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We grow from calamity and epiphany – but we can also ungrow.
Our Mindset Enables Us to Surpass our DNA.
Contrary to the notion that our mindset is predetermined by genetics or early life experiences, a growth mindset is mostly cultivated in adulthood. This development often occurs through relationships with mentors, coaches, friends, and life partners. This explains how you can develop a growth mindset no matter what DNA, childhood, personality preferences or life experiences you have had. Interestingly, it’s suggested that a growth mindset may more readily emerge from challenging circumstances rather than from privileged conditions.
Understanding and nurturing a growth mindset requires recognizing the complex interplay between our internal experiences and external influences. It’s a journey of continuous personal development, shaped by our interactions, relationships, and the diverse experiences of our lives.
What is Mindset Upgrade
Mindset isn’t synonymous with personality; it’s more like consciousness. It’s also like a muscle needing development and prone to becoming exhausted with overuse. That’s because it evolves via experiences, and we can change it via reflection. Our mindset gets “upgraded,” or grows, particularly during childhood and early adulthood.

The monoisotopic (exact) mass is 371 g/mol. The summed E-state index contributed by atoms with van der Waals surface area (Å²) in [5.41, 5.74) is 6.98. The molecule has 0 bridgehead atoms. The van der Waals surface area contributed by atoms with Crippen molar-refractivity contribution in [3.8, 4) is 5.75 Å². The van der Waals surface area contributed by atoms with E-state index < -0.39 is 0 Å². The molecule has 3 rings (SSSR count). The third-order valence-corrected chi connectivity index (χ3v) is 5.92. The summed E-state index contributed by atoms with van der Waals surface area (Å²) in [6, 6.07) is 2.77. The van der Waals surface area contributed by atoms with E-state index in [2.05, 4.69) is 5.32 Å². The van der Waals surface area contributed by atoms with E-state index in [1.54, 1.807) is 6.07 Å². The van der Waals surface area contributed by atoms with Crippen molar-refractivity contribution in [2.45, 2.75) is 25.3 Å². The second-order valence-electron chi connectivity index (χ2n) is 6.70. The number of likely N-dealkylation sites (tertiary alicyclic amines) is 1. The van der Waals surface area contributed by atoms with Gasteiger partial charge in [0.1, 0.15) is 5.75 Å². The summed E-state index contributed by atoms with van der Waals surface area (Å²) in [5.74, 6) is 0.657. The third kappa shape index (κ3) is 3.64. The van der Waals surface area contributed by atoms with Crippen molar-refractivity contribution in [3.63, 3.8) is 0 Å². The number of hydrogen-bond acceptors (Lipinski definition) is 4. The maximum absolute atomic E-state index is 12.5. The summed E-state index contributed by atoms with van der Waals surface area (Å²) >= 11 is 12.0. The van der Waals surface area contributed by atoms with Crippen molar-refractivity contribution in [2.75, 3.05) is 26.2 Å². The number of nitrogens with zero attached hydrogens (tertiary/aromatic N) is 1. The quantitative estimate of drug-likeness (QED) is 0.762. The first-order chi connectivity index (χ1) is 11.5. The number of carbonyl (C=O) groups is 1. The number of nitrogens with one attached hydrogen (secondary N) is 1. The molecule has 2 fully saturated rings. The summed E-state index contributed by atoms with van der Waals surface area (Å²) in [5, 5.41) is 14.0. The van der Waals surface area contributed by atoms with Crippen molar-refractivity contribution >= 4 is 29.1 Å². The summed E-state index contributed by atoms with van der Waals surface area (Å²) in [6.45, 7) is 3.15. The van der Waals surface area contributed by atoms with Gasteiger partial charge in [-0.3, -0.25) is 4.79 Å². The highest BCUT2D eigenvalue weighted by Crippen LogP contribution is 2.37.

An upgrade can go unnoticed, but you may recall moments when you became aware of your ability to manage more, do more, see more. Events like going to university, getting your first job, learning a new language, being promoted to your first leadership role, or becoming a parent are all candidates for this type of upgrade. In these cases, you didn’t just learn something new, you became someone new. Your personality didn’t change, but you learned to drive better, getting more out of the car, road, and journey.
Sometimes upgrades are born out of adversity, necessity, or a calamity like when we lose our job, one of our parents dies, or our business goes bankrupt. Hopefully these negative experiences lead to positive learning in the form of growth. We become better drivers from smaller accidents. But accidents, especially big ones, can also lead us to un-grow, to regress into more protective and defensive mindsets.